1-(4-ethoxyphenyl)-2-nitroethene, 88%
1-(4-ethoxyphenyl)-2-nitropropene, 90%
1-(2-methoxyphenyl)-2-nitroethene, 94%
1-(2-methoxyphenyl)-2-nitropropene, 89%
1-(4-methoxyphenyl)-2-nitroethene, 92%
1-(4-methoxyphenyl)-2-nitropropene, 88%
1-(2,4-dimethoxyphenyl)-2-nitroethene, 97%
1-(2,4-dimethoxyphenyl)-2-nitropropene, 74%
1-(2,5-dimethoxyphenyl)-2-nitroethene, 97%
1-(2,5-dimethoxyphenyl)-2-nitropropene, 89%
1-(2,4,5-trimethoxyphenyl)-2-nitroethene, 89%
1-(2,4,5-trimethoxyphenyl)-2-nitropropene, 94%
1-(2,4,6-trimethoxyphenyl)-2-nitroethene, 95%
1-(2,4,6-trimethoxyphenyl)-2-nitropropene, 96%
1-(3,4,5-trimethoxyphenyl)-2-nitroethene, 92%
1-(3,4,5-trimethoxyphenyl)-2-nitropropene, 93%

3-(2-nitrovinyl)-1H-indole, 79%
3-(2-nitropropenyl)-1H-indole, 72%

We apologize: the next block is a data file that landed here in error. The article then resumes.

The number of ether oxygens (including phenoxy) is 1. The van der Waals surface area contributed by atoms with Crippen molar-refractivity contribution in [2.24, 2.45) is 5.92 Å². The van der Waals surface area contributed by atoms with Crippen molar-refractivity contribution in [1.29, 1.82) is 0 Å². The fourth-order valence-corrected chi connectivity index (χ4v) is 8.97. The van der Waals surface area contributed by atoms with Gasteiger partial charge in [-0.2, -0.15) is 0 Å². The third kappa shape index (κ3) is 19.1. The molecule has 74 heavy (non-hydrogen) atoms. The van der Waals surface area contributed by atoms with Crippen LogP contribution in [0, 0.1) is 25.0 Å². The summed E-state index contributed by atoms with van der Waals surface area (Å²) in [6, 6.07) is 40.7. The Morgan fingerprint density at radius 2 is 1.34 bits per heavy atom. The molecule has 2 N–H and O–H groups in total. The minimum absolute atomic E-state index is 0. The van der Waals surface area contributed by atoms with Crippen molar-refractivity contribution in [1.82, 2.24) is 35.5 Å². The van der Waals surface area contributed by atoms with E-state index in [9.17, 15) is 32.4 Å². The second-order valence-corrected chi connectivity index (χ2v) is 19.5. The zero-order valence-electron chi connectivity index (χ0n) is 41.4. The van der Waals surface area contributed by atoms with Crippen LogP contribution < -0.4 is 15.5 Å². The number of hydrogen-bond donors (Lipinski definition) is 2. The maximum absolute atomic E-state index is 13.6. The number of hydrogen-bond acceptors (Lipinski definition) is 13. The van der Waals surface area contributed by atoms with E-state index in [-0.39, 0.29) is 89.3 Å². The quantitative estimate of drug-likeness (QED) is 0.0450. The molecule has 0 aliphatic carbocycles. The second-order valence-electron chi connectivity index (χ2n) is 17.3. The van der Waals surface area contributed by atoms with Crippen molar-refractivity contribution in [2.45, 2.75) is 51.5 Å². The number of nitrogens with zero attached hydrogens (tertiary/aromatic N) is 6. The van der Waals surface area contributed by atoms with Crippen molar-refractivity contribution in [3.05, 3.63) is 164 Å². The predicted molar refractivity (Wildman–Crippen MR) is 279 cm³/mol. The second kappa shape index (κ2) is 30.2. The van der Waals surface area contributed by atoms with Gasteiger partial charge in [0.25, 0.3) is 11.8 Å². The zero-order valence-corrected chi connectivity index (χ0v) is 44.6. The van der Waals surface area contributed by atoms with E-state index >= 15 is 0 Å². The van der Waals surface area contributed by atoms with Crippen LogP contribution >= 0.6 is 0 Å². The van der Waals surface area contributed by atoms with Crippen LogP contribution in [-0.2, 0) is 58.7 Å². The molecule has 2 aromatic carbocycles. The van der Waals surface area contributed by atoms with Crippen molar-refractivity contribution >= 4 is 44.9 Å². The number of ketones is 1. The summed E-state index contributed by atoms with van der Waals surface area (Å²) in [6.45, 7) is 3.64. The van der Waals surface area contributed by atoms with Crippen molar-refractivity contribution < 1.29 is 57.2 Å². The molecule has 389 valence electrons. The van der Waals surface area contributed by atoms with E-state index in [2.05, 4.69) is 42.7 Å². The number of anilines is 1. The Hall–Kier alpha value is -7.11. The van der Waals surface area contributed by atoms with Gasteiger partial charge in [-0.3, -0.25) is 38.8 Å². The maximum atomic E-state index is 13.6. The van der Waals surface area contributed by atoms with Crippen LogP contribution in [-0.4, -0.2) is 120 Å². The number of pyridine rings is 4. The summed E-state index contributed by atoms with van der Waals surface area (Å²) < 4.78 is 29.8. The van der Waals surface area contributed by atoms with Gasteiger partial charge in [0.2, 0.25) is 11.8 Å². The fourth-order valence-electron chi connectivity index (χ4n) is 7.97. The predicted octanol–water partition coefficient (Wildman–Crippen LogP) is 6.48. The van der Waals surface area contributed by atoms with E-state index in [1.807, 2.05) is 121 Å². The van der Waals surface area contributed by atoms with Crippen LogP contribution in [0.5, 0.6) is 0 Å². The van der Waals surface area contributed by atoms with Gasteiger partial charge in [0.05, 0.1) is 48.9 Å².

5-methoxy-3-(2-nitrovinyl)-1H-indole, 83%
5-methoxy-3-(2-nitropropenyl)-1H-indole, 91%

[1] In case of 1-(2,5-dimethoxyphenyl)-2-nitroethene crystallisation occurs during the reaction. After 20 minutes at 50°C the reaction mixture becomes a bright neon-orange solid cake.


  • Guest
wow! Thanks a lot Barium!
« Reply #1 on: March 20, 2003, 02:11:00 PM »
Thank you sooo much for telling us about methylamine's use! Personally I'm going to have a lot of benefit from this in Henry's condensation. You've just opened my eyes! Are you actually talking about isolated yields, that YOU got?

If Barium does it, it will work!


  • Guest
Take a look
« Reply #2 on: March 20, 2003, 07:11:00 PM »
To this Rhodium's link: